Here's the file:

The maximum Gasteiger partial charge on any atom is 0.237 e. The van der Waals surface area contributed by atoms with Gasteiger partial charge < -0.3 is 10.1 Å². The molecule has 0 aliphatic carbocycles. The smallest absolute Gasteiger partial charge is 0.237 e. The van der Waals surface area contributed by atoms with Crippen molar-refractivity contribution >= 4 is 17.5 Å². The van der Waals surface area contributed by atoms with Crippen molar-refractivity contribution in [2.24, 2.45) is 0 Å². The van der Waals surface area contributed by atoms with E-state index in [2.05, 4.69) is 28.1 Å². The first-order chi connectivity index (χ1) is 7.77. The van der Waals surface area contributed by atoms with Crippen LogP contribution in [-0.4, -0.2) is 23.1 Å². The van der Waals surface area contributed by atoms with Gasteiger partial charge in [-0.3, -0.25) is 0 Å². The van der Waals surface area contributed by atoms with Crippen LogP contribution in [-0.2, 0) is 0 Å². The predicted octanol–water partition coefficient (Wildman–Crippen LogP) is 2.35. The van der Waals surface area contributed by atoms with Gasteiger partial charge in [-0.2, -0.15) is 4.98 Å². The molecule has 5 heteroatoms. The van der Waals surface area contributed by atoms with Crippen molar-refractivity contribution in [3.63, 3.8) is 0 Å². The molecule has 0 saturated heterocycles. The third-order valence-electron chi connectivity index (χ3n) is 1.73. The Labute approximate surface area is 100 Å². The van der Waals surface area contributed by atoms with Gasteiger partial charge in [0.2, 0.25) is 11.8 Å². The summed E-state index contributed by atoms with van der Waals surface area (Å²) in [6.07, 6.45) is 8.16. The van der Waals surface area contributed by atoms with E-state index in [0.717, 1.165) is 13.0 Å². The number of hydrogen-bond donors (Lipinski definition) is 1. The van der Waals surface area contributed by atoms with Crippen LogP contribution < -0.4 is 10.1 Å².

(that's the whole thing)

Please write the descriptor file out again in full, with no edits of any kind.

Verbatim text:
The maximum Gasteiger partial charge on any atom is 0.237 e. The van der Waals surface area contributed by atoms with Gasteiger partial charge < -0.3 is 10.1 Å². The molecule has 0 aliphatic carbocycles. The smallest absolute Gasteiger partial charge is 0.237 e. The van der Waals surface area contributed by atoms with Crippen molar-refractivity contribution >= 4 is 17.5 Å². The van der Waals surface area contributed by atoms with Crippen molar-refractivity contribution in [2.24, 2.45) is 0 Å². The van der Waals surface area contributed by atoms with E-state index in [2.05, 4.69) is 28.1 Å². The first-order chi connectivity index (χ1) is 7.77. The van der Waals surface area contributed by atoms with Crippen LogP contribution in [-0.4, -0.2) is 23.1 Å². The van der Waals surface area contributed by atoms with Gasteiger partial charge in [-0.3, -0.25) is 0 Å². The van der Waals surface area contributed by atoms with Crippen LogP contribution in [-0.2, 0) is 0 Å². The predicted octanol–water partition coefficient (Wildman–Crippen LogP) is 2.35. The van der Waals surface area contributed by atoms with Gasteiger partial charge in [-0.2, -0.15) is 4.98 Å². The molecule has 5 heteroatoms. The van der Waals surface area contributed by atoms with Crippen molar-refractivity contribution in [3.63, 3.8) is 0 Å². The molecule has 0 saturated heterocycles. The third-order valence-electron chi connectivity index (χ3n) is 1.73. The Labute approximate surface area is 100 Å². The van der Waals surface area contributed by atoms with Gasteiger partial charge in [0.2, 0.25) is 11.8 Å². The summed E-state index contributed by atoms with van der Waals surface area (Å²) in [6.07, 6.45) is 8.16. The van der Waals surface area contributed by atoms with E-state index in [0.717, 1.165) is 13.0 Å². The number of hydrogen-bond donors (Lipinski definition) is 1. The van der Waals surface area contributed by atoms with Crippen LogP contribution < -0.4 is 10.1 Å².